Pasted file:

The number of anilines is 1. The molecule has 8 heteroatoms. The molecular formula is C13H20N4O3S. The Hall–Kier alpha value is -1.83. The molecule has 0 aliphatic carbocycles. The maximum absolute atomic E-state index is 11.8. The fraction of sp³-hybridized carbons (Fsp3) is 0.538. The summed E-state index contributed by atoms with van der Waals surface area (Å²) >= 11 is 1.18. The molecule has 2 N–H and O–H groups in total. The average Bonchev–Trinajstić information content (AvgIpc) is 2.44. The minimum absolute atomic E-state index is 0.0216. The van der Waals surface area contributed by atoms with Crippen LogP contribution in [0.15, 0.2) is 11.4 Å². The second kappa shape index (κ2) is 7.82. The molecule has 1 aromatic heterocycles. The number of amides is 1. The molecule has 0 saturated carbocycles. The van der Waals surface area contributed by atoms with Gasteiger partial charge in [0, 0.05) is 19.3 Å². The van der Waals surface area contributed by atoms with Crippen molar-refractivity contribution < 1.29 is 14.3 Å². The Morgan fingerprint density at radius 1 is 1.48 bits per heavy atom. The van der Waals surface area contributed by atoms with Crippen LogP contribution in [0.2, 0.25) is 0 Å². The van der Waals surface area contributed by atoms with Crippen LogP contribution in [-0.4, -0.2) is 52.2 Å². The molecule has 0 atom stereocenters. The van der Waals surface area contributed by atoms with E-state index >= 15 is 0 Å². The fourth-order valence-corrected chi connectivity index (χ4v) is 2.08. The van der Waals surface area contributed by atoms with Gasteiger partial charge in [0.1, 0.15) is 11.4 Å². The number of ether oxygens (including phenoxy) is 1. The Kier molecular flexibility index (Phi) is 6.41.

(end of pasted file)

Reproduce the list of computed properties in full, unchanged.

The number of anilines is 1. The molecule has 8 heteroatoms. The molecular formula is C13H20N4O3S. The Hall–Kier alpha value is -1.83. The molecule has 0 aliphatic carbocycles. The maximum absolute atomic E-state index is 11.8. The fraction of sp³-hybridized carbons (Fsp3) is 0.538. The summed E-state index contributed by atoms with van der Waals surface area (Å²) >= 11 is 1.18. The molecule has 2 N–H and O–H groups in total. The average Bonchev–Trinajstić information content (AvgIpc) is 2.44. The minimum absolute atomic E-state index is 0.0216. The van der Waals surface area contributed by atoms with Crippen LogP contribution in [0.15, 0.2) is 11.4 Å². The second kappa shape index (κ2) is 7.82. The molecule has 1 aromatic heterocycles. The number of amides is 1. The molecule has 0 saturated carbocycles. The van der Waals surface area contributed by atoms with Gasteiger partial charge in [0, 0.05) is 19.3 Å². The van der Waals surface area contributed by atoms with Crippen molar-refractivity contribution < 1.29 is 14.3 Å². The Morgan fingerprint density at radius 1 is 1.48 bits per heavy atom. The van der Waals surface area contributed by atoms with Crippen LogP contribution in [0.2, 0.25) is 0 Å². The van der Waals surface area contributed by atoms with Crippen LogP contribution in [-0.4, -0.2) is 52.2 Å². The molecule has 0 atom stereocenters. The van der Waals surface area contributed by atoms with E-state index >= 15 is 0 Å². The fourth-order valence-corrected chi connectivity index (χ4v) is 2.08. The van der Waals surface area contributed by atoms with Gasteiger partial charge in [0.1, 0.15) is 11.4 Å². The number of ether oxygens (including phenoxy) is 1. The Kier molecular flexibility index (Phi) is 6.41.